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II. Nietzsche’s philosophy was wide-ranging, covering art, history, music, politics, religion– and well nigh everything under the Sun. One of his more popular concepts is that of the Übermensch– the ‘superman’. The public has exaggerated Nietzsche’s ‘superman’ to be physically superior (e.g. the Superman of comic books, TV, and films). In his famous book, ‘Also Sprach Zarathustra’, Thus Spoke Zarathustra, published 1883, Nietzsche did suggest a goal of being more evolved.

Though naturally a superman is expected to be strong, a superman is also aesthetically and to a lesser degree, ethically ‘evolved’. Or to be more exact: ‘over’– that is, above & beyond. For Über translated from German means over, as well as ‘superior’. The overman rises above and beyond the herd aesthetically, intellectually, and sometimes ethically.
Ethics were less important than intellect and aesthetics to Nietzsche, because for starters Nietzsche, though he did not reject religion altogether, did think religion frequently sacrificed strength and intellect in the service of ethics. Nietzsche felt that Christianity, being a prominent example of faith, excessively emphasized meekness and weakness. Meek in the sense one is humble before God and weak in different ways. Most commonly, weak-minded. Weak willpower is another factor in why and how Nietzsche critiqued religious morality.
Nietzsche wrote, “God is dead.” Nonetheless, he did so to impress; and though this is nothing more than a hypothesis, he might have been looking to the remote future.
By the second half of the 19th century, it became apparent science would be important in the 20th century and would alter religious beliefs and practices. Nietzsche writing that God is dead appeared original to a public not familiar with deism and by the interwar period, the majority of educated Europeans did think God was dead or dying. It must be reckoned in interpreting Nietzsche that he frequently wrote in a flowery Mittel Europa style.

Due to his influence on 20th century educated European God-is-Dead public, Nietzsche is sometimes held partially culpable for the rise of totalitarianism, another instance of exaggeration. Nietzsche can not be held responsible for totalism any more than the historical Christ can be blamed for excesses committed in His name. In the book of Matthew verses 34-36, Jesus preached,

“Do not suppose that I have come to bring peace to the earth. I did not come to bring peace, but a sword. For I have come to turn a man against his father, a daughter against her mother, a daughter-in-law against her mother-in-law— a man’s enemies will be the members of his own household…”

Scarcely ecumenical, let alone filial. As Nietzsche was a Nazi icon, he has been widely associated with Nazism; however, if he had lived three more decades he would have considered Nazis to be guttersnipes.
Nietzsche’s weltanschauung (welt-anschauung translated from German is world-view) meant he saw the world filtered through a 19th-century Mittel-Europa prism. Nietzsche attempted heroically to escape such a mindset, but there is no way someone living in 19th century Europe could truly escape. Not for long. Nietzsche tried with all his strength to transcend, so much so that it might perhaps have cost him his sanity, or at least what the definition of sanity was via the primitive psychiatry of the late 19th century. He died in the year 1900.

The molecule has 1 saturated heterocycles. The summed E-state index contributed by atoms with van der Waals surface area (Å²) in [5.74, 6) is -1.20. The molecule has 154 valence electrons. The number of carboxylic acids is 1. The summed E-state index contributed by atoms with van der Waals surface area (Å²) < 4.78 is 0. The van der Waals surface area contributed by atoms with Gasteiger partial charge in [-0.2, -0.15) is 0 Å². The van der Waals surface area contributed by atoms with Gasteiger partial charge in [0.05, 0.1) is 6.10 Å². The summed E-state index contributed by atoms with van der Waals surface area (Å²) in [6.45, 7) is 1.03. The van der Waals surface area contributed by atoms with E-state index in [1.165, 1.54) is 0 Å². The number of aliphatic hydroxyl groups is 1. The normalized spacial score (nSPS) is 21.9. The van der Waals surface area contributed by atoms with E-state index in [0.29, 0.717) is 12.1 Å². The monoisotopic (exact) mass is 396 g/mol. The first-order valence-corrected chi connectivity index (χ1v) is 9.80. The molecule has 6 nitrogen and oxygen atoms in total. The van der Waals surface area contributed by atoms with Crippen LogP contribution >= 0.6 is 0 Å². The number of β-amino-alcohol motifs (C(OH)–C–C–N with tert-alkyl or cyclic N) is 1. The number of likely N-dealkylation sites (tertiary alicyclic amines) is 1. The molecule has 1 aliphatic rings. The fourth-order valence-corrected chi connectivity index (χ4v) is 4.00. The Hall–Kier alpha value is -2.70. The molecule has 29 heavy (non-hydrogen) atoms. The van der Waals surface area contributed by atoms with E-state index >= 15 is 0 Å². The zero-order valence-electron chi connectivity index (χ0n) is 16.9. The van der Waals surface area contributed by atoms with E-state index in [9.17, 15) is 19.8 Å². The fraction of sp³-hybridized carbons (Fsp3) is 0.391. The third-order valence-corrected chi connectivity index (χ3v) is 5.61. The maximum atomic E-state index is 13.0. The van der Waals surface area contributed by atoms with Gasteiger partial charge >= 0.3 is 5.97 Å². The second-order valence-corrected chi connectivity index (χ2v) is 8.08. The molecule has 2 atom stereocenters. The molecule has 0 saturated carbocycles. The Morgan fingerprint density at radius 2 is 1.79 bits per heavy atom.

What Nietzsche did was incorporate 19th-century European weltanschauung in his own expansive world view. One might with accuracy write that Nietzsche comprehensively surveyed the world and attempted to transcend the past. For better and, naturally, worse. Worse because in forcefully transcending the past, one brings into play various unintended consequences.

Nietzsche, like Machiavelli, is not easy to categorize; though as we have seen above, Machiavelli was more politically oriented than Nietzsche. One of Nietzsche’s more infamous exhortations concerned,
“the magnificent blond brute, avidly rampant for spoil and victory.”
The above quote, in particular, illustrates Nietzsche’s origins and bombastic style more than substance. To be a 19th-century European male, one had to some degree accept imperialism and racism. Otherwise, a man risked becoming an outcast. The 19th century saw the rapid conquest of empire for a number of nations in Europe and elsewhere.

The “Eisen and Blut” (Iron and Blood) values of Nietzsche’s contemporary, Bismarck, could not have allowed Nietzsche to be overtly pacifistic. Nietzsche would have filed his draft card away, not burned it.
Nietzsche’s most salient negative trait was his misogynist weltanschauung, the chauvinist in,

“the magnificent blond [male] avidly rampant for spoil and victory”.
Nietzsche wrote that women ought to be treated with a “whip”. Nonetheless that he loved women as individuals and that his devoted sister took care of him, indicates Nietzsche’s dislike of women was derived from his bombastic, for effect, to impress-the-reader style.
Nietzsche lived a bit before the era of Suffragettes. Plus, Bismarck’s ‘Blood and Iron’ left little room for femininity– ‘feminism’ still meant cosmetics, coiffure, gowns. Also, twelve decades after Nietzsche’s demise, men still dominate women. Hypocrisy has always been,
“the homage vice pays to virtue”– Francois de La Rochefoucauld.

Alan Brooks was born in 1956, discovered futurism in 1976, and transhumanism in 1989.